Former Katusha rider Giampaolo Caruso has been banned for two years for taking EPO following a retest two years ago of a sample taken from him in 2012.
The 36-year-old Italian was revealed to have tested positive for the banned blood booster in August 2015, shortly after completing what proved to be his final race, the Tour de France.
World cycling’s governing body, the UCI, communicated the decision of its UCI Anti-Doping Tribunal in a press release this afternoon.
It said: “The matter resulted from the reanalysis of a sample provided by Giampaolo Caruso in the scope of an out-of-competition control on 27 March 2012, which revealed the presence of Erythropoietin.
“The Anti-Doping Tribunal found the rider guilty of an anti-doping rule violation and imposed a two-year period of ineligibility on the rider.
“In accordance with the Procedural Rules of the Anti-Doping Tribunal, the decision will shortly be published on the UCI website,” it added.
While a first offence now results in a ban from competition of four years, the shorter suspension in this case reflects the rules in force at the time of Caruso’s positive test.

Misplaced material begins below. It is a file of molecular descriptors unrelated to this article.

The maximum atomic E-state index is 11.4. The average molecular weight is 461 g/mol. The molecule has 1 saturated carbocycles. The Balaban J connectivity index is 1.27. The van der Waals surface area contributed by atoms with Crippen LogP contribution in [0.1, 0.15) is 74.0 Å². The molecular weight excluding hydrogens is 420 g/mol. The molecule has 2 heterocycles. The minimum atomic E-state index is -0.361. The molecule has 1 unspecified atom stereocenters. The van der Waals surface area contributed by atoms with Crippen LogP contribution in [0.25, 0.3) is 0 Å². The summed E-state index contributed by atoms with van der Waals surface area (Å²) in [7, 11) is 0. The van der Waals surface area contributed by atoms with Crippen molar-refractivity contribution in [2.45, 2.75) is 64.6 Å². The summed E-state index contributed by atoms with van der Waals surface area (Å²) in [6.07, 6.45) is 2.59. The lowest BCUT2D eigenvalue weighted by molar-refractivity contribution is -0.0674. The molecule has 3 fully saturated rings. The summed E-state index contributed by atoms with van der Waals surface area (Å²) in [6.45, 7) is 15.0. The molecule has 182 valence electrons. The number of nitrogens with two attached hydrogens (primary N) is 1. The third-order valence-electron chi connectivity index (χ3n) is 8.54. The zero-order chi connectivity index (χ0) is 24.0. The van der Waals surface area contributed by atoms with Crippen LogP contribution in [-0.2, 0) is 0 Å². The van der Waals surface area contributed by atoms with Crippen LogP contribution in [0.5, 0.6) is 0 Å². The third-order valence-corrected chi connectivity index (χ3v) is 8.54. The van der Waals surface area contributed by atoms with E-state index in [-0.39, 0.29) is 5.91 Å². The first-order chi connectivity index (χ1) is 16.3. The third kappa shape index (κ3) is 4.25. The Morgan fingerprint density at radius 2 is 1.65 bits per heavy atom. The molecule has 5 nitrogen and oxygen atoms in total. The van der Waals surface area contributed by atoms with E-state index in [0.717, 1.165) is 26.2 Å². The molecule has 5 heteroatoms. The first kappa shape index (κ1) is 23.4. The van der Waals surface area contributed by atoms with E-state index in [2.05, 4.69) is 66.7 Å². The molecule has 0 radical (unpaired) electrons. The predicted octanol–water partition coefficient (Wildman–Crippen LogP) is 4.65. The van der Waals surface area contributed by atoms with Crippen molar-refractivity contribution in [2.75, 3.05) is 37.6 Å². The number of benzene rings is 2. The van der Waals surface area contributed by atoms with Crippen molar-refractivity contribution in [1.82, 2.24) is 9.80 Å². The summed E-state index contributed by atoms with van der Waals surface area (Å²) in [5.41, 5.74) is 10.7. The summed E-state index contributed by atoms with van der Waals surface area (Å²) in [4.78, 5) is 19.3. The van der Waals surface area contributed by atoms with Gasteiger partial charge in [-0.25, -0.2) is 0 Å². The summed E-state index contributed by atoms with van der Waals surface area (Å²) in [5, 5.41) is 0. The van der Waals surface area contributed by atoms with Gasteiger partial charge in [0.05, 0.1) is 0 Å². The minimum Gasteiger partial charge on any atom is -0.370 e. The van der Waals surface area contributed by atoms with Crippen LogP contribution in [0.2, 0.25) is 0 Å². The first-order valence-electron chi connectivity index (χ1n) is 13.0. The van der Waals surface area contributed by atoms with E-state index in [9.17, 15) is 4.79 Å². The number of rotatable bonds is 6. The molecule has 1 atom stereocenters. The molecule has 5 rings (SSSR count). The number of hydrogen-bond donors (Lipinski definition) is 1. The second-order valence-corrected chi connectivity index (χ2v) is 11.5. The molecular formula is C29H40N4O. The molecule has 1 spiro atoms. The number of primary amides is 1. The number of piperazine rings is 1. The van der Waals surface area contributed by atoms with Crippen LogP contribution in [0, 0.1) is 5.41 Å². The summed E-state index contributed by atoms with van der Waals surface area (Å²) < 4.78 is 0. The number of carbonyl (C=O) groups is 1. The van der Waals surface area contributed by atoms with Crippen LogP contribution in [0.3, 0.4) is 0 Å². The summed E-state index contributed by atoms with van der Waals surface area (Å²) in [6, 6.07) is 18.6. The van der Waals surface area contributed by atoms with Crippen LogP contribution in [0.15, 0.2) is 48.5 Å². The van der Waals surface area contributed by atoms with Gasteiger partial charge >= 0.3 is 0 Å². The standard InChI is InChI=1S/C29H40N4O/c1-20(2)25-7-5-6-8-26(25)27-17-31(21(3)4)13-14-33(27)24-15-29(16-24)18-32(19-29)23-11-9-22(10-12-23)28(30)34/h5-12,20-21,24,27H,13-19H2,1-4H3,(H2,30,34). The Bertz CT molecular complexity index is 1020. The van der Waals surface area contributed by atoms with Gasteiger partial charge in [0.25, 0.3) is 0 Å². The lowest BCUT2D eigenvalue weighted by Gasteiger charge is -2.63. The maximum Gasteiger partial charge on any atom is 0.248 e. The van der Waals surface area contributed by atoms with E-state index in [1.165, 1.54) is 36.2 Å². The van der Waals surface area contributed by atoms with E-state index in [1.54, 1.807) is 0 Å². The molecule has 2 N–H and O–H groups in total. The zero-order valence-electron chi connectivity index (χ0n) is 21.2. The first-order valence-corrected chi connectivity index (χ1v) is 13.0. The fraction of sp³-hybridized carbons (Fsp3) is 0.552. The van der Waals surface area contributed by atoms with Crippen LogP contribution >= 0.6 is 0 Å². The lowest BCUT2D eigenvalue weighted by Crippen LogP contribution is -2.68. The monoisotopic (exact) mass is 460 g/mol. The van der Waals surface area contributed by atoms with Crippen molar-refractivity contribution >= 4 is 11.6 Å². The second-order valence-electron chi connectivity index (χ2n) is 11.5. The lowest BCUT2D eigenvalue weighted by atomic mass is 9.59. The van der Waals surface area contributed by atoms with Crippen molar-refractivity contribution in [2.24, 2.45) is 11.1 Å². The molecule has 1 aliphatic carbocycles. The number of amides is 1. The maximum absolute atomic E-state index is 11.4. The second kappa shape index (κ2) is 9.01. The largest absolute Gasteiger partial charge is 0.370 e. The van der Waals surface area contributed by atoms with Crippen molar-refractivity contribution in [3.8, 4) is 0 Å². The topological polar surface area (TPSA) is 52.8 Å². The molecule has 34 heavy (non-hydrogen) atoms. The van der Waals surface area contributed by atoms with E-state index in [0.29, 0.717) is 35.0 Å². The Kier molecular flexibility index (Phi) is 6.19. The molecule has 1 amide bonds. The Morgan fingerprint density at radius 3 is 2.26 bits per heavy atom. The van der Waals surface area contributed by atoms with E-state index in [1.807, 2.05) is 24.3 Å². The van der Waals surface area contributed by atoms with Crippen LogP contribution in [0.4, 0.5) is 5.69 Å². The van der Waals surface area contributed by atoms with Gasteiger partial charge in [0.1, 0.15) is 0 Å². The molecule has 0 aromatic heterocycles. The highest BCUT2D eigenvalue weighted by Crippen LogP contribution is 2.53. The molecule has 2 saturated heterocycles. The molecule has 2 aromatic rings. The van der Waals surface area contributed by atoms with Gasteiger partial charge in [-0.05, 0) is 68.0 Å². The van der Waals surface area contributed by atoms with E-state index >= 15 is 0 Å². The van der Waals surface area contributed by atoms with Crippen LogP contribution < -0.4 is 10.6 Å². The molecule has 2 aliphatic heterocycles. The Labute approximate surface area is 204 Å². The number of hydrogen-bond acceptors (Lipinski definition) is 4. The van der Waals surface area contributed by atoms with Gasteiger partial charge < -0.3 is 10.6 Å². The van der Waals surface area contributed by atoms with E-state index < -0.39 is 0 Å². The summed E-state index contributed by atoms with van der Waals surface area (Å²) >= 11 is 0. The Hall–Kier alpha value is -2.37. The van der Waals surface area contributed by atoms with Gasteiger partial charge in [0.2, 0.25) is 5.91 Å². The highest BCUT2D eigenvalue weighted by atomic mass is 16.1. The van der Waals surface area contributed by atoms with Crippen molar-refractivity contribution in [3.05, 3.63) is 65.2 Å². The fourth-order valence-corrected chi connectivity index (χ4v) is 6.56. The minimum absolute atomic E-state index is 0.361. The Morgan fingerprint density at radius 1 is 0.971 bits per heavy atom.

Since he was provisionally suspended on 18 August 2015, Caruso's ban is mostly backdated and will therefore expire in three months’ time on 17 August.
In 2006, when he rode for Liberty Seguros, Caruso was among the riders implicated in the Operacion Puerto doping scandal.
CONI, the Italian national Olympic committee, sought a two-year ban but the Court of Arbitration for Sport acquitted the rider.
Caruso’s biggest career win was in the Milano-Torino one-day race in 2014, while in 2009 he took the overall win at the Italian stage race, the Brixia Tour.
He twice finished just off the podium in Monuments, finishing fourth at both the Giro di Lombardia in 2005 and at Liège-Bastogne-Liège in 2014.
Born in Scotland, Simon moved to London aged seven and now lives in the Oxfordshire Cotswolds with his miniature schnauzer, Elodie. He fell in love with cycling one Saturday morning in 1994 while living in Italy when Milan-San Remo went past his front door. A daily cycle commuter in London back before riding to work started to boom, he's been news editor at road.cc since 2009. Handily for work, he speaks French and Italian. He doesn't get to ride his Colnago as often as he'd like, and freely admits he's much more adept at cooking than fettling with bikes.